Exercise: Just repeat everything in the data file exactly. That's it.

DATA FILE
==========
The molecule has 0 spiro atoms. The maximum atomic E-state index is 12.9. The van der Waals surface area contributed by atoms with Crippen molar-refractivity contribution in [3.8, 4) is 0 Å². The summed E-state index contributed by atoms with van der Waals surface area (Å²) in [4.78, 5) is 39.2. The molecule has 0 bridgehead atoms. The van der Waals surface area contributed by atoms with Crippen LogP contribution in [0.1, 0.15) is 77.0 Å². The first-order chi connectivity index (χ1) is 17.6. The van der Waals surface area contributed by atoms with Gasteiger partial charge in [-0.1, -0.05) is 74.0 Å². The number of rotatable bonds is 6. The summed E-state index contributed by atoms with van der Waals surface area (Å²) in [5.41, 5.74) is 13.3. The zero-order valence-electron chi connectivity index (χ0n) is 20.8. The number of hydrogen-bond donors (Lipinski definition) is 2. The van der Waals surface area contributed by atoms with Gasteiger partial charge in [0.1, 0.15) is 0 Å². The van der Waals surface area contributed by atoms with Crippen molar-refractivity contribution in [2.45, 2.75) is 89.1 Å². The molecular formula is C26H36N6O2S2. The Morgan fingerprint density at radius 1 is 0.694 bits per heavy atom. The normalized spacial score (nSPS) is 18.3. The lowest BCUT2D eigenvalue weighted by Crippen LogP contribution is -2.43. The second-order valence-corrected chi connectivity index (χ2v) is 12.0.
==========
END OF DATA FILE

The molecule has 0 spiro atoms. The maximum atomic E-state index is 12.9. The van der Waals surface area contributed by atoms with Crippen molar-refractivity contribution in [3.8, 4) is 0 Å². The summed E-state index contributed by atoms with van der Waals surface area (Å²) in [4.78, 5) is 39.2. The molecule has 0 bridgehead atoms. The van der Waals surface area contributed by atoms with Crippen LogP contribution in [0.1, 0.15) is 77.0 Å². The first-order chi connectivity index (χ1) is 17.6. The van der Waals surface area contributed by atoms with Gasteiger partial charge in [-0.1, -0.05) is 74.0 Å². The number of rotatable bonds is 6. The summed E-state index contributed by atoms with van der Waals surface area (Å²) in [5.41, 5.74) is 13.3. The zero-order valence-electron chi connectivity index (χ0n) is 20.8. The number of hydrogen-bond donors (Lipinski definition) is 2. The van der Waals surface area contributed by atoms with Gasteiger partial charge in [0.1, 0.15) is 0 Å². The van der Waals surface area contributed by atoms with Crippen molar-refractivity contribution in [2.45, 2.75) is 89.1 Å². The molecular formula is C26H36N6O2S2. The Morgan fingerprint density at radius 1 is 0.694 bits per heavy atom. The normalized spacial score (nSPS) is 18.3. The lowest BCUT2D eigenvalue weighted by Crippen LogP contribution is -2.43. The second-order valence-corrected chi connectivity index (χ2v) is 12.0.